In summary, FUCK YOU, George Takei, and fuck your fake apology.

I couldn’t have said it better myself.

Later, rereading some of the comments, I noticed that many of his supporters kept telling the offended to “take a joke.” Since I will wager that most of these people are not strippers, it would be like me telling a black person to relax if he saw someone painted in blackface, or to tell a gay man that he should relax when I refer to something as “gay.” Even people close to the industry, such as DJs or bar owners, should spare themselves the energy of encouraging me to care less. Because they will never be in my shoes, or I in theirs. I’ll not speculate at what life is like for an elderly, gay, Asian-American actor either, but George certainly had no problem assuming that my upbringing was bad.

At this point I will state that being homosexual or of African descent is not a choice, such as the choice to dance for a living, but using the denigration of any group of human beings as a form of amusement does nothing positive for any person.

Leave it to a silly internet meme to put me in a bad mood. As a stripper, I’d like to be able to exist for one day without being subjected to insults to my work. And being in opposition to this form of expression is not about proving my own worth, because I’ve never doubted my worth for a second. But I hope that fancy George Takei realizes that so many of his supporters—geeks, queens, gays, and “whores”—are also people who love their children, and maybe even their own parents.

{ 27 comments… read them below or add one }

Wendy April 9, 2013 at 4:44 pm

I don’t know who that is, but he sounds like a piece of shit misogynist who doesn’t understand women and fears their sexuality. No surprises there.

Part of me wants it to stay taboo though. Can you imagine how many more girls would flood the clubs if nobody was apprehensive to it? Think of all those hot girls with boyfriends telling them not to dance, and all those eighteen year olds who live at home with conservative parents. Think of what would happen if all of the beautiful grocery store workers realized they made shit wages and had no social qualms about stripping. We would have to compete with ALL of them! I don’t want to do that! However, I fucking hate misogynists and hope this George person gets punched in the face for being so fucking stupid.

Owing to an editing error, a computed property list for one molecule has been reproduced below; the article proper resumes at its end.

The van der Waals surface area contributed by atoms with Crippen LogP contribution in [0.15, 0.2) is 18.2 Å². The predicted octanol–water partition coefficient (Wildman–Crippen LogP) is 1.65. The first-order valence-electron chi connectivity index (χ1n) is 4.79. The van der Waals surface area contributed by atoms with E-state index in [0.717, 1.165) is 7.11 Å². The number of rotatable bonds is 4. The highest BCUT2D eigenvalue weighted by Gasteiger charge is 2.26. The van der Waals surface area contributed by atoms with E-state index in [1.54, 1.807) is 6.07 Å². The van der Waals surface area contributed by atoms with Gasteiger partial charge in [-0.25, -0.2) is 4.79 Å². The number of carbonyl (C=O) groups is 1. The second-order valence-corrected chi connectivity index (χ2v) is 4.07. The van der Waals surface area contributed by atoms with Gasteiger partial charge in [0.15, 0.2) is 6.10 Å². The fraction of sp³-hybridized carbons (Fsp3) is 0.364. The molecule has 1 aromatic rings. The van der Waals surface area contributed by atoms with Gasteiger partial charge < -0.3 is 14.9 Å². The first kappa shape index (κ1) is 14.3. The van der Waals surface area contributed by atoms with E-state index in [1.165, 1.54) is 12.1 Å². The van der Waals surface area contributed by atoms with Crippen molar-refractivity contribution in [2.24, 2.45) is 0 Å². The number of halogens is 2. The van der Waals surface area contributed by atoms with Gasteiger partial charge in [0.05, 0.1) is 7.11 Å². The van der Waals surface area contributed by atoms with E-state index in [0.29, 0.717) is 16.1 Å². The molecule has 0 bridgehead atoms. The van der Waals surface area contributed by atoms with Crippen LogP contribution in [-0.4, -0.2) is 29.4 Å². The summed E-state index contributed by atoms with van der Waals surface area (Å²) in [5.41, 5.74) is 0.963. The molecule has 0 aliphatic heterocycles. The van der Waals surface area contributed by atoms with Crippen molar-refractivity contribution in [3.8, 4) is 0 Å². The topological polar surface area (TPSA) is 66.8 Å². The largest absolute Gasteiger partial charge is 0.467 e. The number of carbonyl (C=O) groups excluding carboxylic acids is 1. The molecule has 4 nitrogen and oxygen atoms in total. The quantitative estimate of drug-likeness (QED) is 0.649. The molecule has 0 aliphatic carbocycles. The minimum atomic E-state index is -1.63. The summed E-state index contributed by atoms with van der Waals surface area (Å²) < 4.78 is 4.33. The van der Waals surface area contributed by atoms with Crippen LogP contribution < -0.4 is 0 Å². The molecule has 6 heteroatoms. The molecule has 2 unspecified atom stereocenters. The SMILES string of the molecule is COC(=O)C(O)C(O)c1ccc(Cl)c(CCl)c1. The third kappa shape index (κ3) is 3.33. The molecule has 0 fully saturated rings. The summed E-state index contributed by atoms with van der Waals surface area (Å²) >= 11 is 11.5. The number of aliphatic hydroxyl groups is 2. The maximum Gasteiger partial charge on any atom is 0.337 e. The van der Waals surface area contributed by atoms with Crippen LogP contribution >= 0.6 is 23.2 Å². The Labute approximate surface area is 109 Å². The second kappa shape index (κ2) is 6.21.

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BP April 9, 2013 at 10:10 pm

I didn’t strip because I had bad parents – I stripped because I had POOR parents. Not the same thing, at all.

I see this type of joke in so many forms – like Chris Rock’s bit about “keeping your daughter off the pole.” Gross – daughters have their own bodies and minds beyond a father’s governance, for one thing.

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DC April 10, 2013 at 4:20 pm

So if the caption read “Without POOR parents, there’d be few good strippers”, that would be OK?

No, I didn’t think so.

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BP April 13, 2013 at 3:17 am

Well it’s a good thing I didn’t say that.

I was just sharing my individual experience and how the caption clashed with it. Not sure how this got lost in translation. Obviously if it said “poor parents” it would still be deeply offensive on multiple levels, and even more hurtful for me personally.

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Sheldon April 9, 2013 at 10:40 pm

This is just crazy – Takei, you are not OK.

He was the Guest of Honor at a Star Trek Mini-con in New York City in the 1970s run by my friend Len Katz. We took George – after the convention was over – to a strip club in Times Square, where he enjoyed the undulations of a fairly athletic and exotic stripper named Patia Von Sternberg(sp?), who put out lit cigarettes between her legs. Katz’s assistant, Conn Quinn, told me he wasn’t there to have sex with her, since he was gay.

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Matt "PappaSmurf" April 10, 2013 at 12:40 am

Great response. I couldn’t agree more.

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M Megan April 10, 2013 at 2:44 pm